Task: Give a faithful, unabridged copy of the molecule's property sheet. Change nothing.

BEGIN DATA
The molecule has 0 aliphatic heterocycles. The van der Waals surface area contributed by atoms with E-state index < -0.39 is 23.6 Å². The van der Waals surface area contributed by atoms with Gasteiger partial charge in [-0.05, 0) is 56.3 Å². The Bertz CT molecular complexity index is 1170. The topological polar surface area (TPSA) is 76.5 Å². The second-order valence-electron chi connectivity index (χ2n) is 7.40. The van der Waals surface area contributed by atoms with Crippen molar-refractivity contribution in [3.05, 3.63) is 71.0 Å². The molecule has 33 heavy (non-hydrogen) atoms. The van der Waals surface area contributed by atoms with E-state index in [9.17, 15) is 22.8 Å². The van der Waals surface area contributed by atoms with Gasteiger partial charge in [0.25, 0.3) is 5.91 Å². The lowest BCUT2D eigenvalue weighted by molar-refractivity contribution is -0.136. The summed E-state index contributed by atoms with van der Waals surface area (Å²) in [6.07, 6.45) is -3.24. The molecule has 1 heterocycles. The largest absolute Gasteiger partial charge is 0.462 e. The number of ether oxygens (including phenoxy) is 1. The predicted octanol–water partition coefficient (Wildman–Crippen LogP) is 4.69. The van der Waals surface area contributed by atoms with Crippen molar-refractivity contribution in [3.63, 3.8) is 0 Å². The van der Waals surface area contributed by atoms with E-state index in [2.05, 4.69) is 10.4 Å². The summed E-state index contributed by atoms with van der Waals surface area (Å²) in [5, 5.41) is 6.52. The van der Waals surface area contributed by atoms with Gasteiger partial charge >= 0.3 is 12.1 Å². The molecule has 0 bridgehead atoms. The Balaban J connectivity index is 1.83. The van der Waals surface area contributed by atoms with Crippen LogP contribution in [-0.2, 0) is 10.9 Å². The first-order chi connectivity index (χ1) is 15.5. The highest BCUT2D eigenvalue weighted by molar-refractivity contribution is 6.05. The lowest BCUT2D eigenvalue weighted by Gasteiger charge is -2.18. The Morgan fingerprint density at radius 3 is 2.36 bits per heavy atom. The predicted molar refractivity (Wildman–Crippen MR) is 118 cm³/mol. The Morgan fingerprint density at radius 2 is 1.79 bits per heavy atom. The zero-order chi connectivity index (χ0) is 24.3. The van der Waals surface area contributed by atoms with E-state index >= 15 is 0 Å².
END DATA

The molecule has 0 aliphatic heterocycles. The van der Waals surface area contributed by atoms with E-state index < -0.39 is 23.6 Å². The van der Waals surface area contributed by atoms with Gasteiger partial charge in [-0.05, 0) is 56.3 Å². The Bertz CT molecular complexity index is 1170. The topological polar surface area (TPSA) is 76.5 Å². The second-order valence-electron chi connectivity index (χ2n) is 7.40. The van der Waals surface area contributed by atoms with Crippen molar-refractivity contribution in [3.05, 3.63) is 71.0 Å². The molecule has 33 heavy (non-hydrogen) atoms. The van der Waals surface area contributed by atoms with E-state index in [9.17, 15) is 22.8 Å². The van der Waals surface area contributed by atoms with Gasteiger partial charge in [0.25, 0.3) is 5.91 Å². The lowest BCUT2D eigenvalue weighted by molar-refractivity contribution is -0.136. The summed E-state index contributed by atoms with van der Waals surface area (Å²) in [6.07, 6.45) is -3.24. The molecule has 1 heterocycles. The largest absolute Gasteiger partial charge is 0.462 e. The number of ether oxygens (including phenoxy) is 1. The predicted octanol–water partition coefficient (Wildman–Crippen LogP) is 4.69. The van der Waals surface area contributed by atoms with Crippen molar-refractivity contribution in [3.63, 3.8) is 0 Å². The van der Waals surface area contributed by atoms with E-state index in [2.05, 4.69) is 10.4 Å². The summed E-state index contributed by atoms with van der Waals surface area (Å²) in [5, 5.41) is 6.52. The van der Waals surface area contributed by atoms with Gasteiger partial charge >= 0.3 is 12.1 Å². The molecule has 0 bridgehead atoms. The Balaban J connectivity index is 1.83. The van der Waals surface area contributed by atoms with Crippen LogP contribution in [-0.2, 0) is 10.9 Å². The first-order chi connectivity index (χ1) is 15.5. The highest BCUT2D eigenvalue weighted by molar-refractivity contribution is 6.05. The lowest BCUT2D eigenvalue weighted by Gasteiger charge is -2.18. The Morgan fingerprint density at radius 3 is 2.36 bits per heavy atom. The predicted molar refractivity (Wildman–Crippen MR) is 118 cm³/mol. The Morgan fingerprint density at radius 2 is 1.79 bits per heavy atom. The zero-order chi connectivity index (χ0) is 24.3. The van der Waals surface area contributed by atoms with E-state index >= 15 is 0 Å².